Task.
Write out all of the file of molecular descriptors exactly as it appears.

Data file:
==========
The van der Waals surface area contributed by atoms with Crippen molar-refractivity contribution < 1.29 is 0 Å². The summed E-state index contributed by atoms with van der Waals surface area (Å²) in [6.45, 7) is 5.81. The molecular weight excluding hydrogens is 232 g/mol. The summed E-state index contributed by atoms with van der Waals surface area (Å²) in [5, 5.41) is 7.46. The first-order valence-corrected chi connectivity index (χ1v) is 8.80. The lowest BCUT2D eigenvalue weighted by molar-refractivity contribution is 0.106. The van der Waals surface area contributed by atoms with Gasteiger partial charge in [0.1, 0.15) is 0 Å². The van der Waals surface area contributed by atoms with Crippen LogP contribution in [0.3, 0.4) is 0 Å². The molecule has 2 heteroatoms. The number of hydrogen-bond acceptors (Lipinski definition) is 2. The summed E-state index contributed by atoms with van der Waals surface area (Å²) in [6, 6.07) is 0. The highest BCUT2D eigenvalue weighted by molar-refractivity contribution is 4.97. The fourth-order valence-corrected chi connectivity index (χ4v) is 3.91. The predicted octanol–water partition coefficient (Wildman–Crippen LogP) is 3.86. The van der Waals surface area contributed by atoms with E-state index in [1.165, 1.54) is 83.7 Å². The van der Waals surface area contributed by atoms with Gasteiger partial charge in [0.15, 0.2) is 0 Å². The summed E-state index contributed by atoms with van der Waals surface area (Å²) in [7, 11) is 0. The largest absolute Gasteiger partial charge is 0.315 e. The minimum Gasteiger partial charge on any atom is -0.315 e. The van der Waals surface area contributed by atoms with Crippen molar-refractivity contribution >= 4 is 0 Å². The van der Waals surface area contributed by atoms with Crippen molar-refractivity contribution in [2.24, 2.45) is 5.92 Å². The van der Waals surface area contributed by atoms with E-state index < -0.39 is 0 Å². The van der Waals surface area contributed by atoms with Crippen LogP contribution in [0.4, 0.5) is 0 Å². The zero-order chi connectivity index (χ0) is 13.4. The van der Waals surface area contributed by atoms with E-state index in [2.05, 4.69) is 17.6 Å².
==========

The van der Waals surface area contributed by atoms with Crippen molar-refractivity contribution < 1.29 is 0 Å². The summed E-state index contributed by atoms with van der Waals surface area (Å²) in [6.45, 7) is 5.81. The molecular weight excluding hydrogens is 232 g/mol. The summed E-state index contributed by atoms with van der Waals surface area (Å²) in [5, 5.41) is 7.46. The first-order valence-corrected chi connectivity index (χ1v) is 8.80. The lowest BCUT2D eigenvalue weighted by molar-refractivity contribution is 0.106. The van der Waals surface area contributed by atoms with Gasteiger partial charge in [0.1, 0.15) is 0 Å². The van der Waals surface area contributed by atoms with Crippen LogP contribution in [0.3, 0.4) is 0 Å². The molecule has 2 heteroatoms. The number of hydrogen-bond acceptors (Lipinski definition) is 2. The summed E-state index contributed by atoms with van der Waals surface area (Å²) in [6, 6.07) is 0. The highest BCUT2D eigenvalue weighted by molar-refractivity contribution is 4.97. The fourth-order valence-corrected chi connectivity index (χ4v) is 3.91. The predicted octanol–water partition coefficient (Wildman–Crippen LogP) is 3.86. The van der Waals surface area contributed by atoms with E-state index in [1.165, 1.54) is 83.7 Å². The van der Waals surface area contributed by atoms with Gasteiger partial charge in [0.15, 0.2) is 0 Å². The summed E-state index contributed by atoms with van der Waals surface area (Å²) in [7, 11) is 0. The largest absolute Gasteiger partial charge is 0.315 e. The minimum Gasteiger partial charge on any atom is -0.315 e. The van der Waals surface area contributed by atoms with Crippen molar-refractivity contribution >= 4 is 0 Å². The van der Waals surface area contributed by atoms with Crippen molar-refractivity contribution in [2.24, 2.45) is 5.92 Å². The van der Waals surface area contributed by atoms with E-state index < -0.39 is 0 Å². The van der Waals surface area contributed by atoms with Crippen LogP contribution in [0.4, 0.5) is 0 Å². The zero-order chi connectivity index (χ0) is 13.4. The van der Waals surface area contributed by atoms with E-state index in [2.05, 4.69) is 17.6 Å².